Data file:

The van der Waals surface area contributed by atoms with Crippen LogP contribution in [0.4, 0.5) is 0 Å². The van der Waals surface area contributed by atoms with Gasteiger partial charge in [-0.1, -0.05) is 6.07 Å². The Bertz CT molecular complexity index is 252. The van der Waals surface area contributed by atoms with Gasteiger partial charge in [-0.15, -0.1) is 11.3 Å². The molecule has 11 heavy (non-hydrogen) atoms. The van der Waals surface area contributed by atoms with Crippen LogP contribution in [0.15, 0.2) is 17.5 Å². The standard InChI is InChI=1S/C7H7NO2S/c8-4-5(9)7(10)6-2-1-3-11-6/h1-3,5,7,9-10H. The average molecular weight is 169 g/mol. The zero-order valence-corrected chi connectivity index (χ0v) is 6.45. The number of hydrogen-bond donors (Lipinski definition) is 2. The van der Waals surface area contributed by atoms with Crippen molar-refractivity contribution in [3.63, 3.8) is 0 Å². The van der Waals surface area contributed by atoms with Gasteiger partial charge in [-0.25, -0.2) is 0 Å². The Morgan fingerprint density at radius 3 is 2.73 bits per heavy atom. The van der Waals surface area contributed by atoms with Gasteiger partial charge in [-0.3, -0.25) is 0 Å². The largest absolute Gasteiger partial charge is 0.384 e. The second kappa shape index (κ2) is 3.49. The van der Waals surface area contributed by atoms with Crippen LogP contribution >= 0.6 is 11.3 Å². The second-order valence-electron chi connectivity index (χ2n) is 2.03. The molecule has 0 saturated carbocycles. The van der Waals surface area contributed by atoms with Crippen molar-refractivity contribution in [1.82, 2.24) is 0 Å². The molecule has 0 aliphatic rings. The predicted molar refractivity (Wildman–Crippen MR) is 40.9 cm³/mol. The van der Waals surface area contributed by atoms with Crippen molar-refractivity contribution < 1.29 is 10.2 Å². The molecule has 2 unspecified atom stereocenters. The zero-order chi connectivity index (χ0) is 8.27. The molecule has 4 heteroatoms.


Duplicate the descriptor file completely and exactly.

The van der Waals surface area contributed by atoms with Crippen LogP contribution in [0.4, 0.5) is 0 Å². The van der Waals surface area contributed by atoms with Gasteiger partial charge in [-0.1, -0.05) is 6.07 Å². The Bertz CT molecular complexity index is 252. The van der Waals surface area contributed by atoms with Gasteiger partial charge in [-0.15, -0.1) is 11.3 Å². The molecule has 11 heavy (non-hydrogen) atoms. The van der Waals surface area contributed by atoms with Crippen LogP contribution in [0.15, 0.2) is 17.5 Å². The standard InChI is InChI=1S/C7H7NO2S/c8-4-5(9)7(10)6-2-1-3-11-6/h1-3,5,7,9-10H. The average molecular weight is 169 g/mol. The zero-order valence-corrected chi connectivity index (χ0v) is 6.45. The number of hydrogen-bond donors (Lipinski definition) is 2. The van der Waals surface area contributed by atoms with Crippen molar-refractivity contribution in [3.63, 3.8) is 0 Å². The van der Waals surface area contributed by atoms with Gasteiger partial charge in [-0.25, -0.2) is 0 Å². The Morgan fingerprint density at radius 3 is 2.73 bits per heavy atom. The van der Waals surface area contributed by atoms with Gasteiger partial charge in [-0.3, -0.25) is 0 Å². The largest absolute Gasteiger partial charge is 0.384 e. The second kappa shape index (κ2) is 3.49. The van der Waals surface area contributed by atoms with Crippen LogP contribution >= 0.6 is 11.3 Å². The second-order valence-electron chi connectivity index (χ2n) is 2.03. The molecule has 0 saturated carbocycles. The van der Waals surface area contributed by atoms with Crippen molar-refractivity contribution in [1.82, 2.24) is 0 Å². The molecule has 0 aliphatic rings. The predicted molar refractivity (Wildman–Crippen MR) is 40.9 cm³/mol. The van der Waals surface area contributed by atoms with Crippen molar-refractivity contribution < 1.29 is 10.2 Å². The molecule has 2 unspecified atom stereocenters. The zero-order chi connectivity index (χ0) is 8.27. The molecule has 4 heteroatoms.